by Jeff Greenwald, M.A., MFT; sports psychologist
Reprinted with permission from Fearless Tennis
Sometimes the best way to get yourself into the zone is by acting your way there.
If you watched Roger Federer and Rafael Nadal in the 2006 Wimbledon finals, you may have noticed how the game’s best have learned to create the right mix of emotions in competition. You saw Federer’s relaxed stride as he strutted onto the court to defend his title for the fifth time, while his nemesis, Rafael Nadal, sprinted back to the baseline after the coin toss like a kid on Christmas morning. One also can’t help but notice Maria Sharapova’s incessant fist pumping that has become almost as predictable as her grunt. One thing you can be sure of is that these world-class athletes know exactly what they are doing—they are behaving their way into the zone.
Their behavior makes good sense. For years we have known that the human mind is wired to make associations. When our physical actions are connected to positive emotional experiences, these actions become powerful triggers in the future. If Nadal’s trademark sprint becomes a routine—either before a match, following a moment of clutch play, or during a momentum swing—that same move will eventually become a helpful trigger at a time when he may need an emotional tune-up. The same holds true for you. When you behave in a positive manner, often the emotions and mind-set follow.
Federer’s relaxed and confident walk certainly helps him maintain the looseness that is characteristic of his entire game. Nadal’s sprint to the baseline has the effect of raising his heart rate, increasing his intensity so that he can embrace and harness his nervous energy. Sharapova’s fist pump is a reminder to fight and to recapture or maintain her sense of momentum.
Both Jim Loehr, in his book Mental Toughness Training for Sports: Achieving Athletic Excellence, and Mihaly Csikszentmihalyi, author of Flow in Sports , have been enormously helpful in identifying the key factors related to a player’s ideal performance state and the concept of “flow.” The important next step is for players to cultivate and access this state effectively when under pressure or feeling tight.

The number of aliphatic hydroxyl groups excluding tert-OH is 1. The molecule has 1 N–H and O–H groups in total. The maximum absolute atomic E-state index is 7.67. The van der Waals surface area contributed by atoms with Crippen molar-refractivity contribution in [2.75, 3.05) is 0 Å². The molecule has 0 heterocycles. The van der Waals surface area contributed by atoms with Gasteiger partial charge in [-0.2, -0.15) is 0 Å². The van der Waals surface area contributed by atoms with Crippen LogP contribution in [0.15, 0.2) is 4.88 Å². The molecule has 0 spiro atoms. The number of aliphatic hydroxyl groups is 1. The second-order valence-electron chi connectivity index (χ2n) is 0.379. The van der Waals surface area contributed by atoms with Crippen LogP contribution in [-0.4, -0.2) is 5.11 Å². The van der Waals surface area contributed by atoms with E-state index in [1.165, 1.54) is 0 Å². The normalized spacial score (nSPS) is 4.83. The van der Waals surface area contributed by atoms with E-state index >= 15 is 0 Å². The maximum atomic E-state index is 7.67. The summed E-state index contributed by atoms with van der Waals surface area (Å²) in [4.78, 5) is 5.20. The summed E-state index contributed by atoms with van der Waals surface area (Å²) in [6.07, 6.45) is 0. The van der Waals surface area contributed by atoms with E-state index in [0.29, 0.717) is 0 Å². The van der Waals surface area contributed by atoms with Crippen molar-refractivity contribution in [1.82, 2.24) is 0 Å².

Unquestionably, all competitive players know how challenging it can be to consistently create the right mix of emotions week in and week out. However, this experience does not need to be reserved for the likes of Federer, Nadal, and Sharapova. You, too, can train yourself to get closer to this mind-body state. For example, notice your ideal walking pace—that is, when you are in a good mental place and feeling confident on or off the court.
What is your walking pace and body posture like when you feel positive and upbeat? See if the pace of your walk in this state can be applied to your between-point walk on the court. See if it helps you generate a rhythm that feels more energizing and confident.
Experiment with your walking posture (for example, walking tall with your shoulders back) and see if you feel more confident and in control. The moves may be subtle, but the emotional impact can often be dramatic.
Personally, as I am now more aware of my physical presence in competition, I notice that when I am playing well, the pace of my walk between points is slightly quicker—a pace that reflects confidence and intention. Between points, I walk with my shoulders back, with my eyes on the ground or on my strings, to help me maintain my focus. Another nuance I notice when I am successful is that when I miss a shot and lose the point, I often smile, as if to say, I know. But I’m still in charge here.
You don’t have to be a Federer, Nadal, or Sharapova to behave your way into the zone. Develop your body awareness so that you can act how you want to feel, with a renewed determination to commit to your shots, regardless of the circumstance. Then watch as you begin to move closer to repeating your best day more often.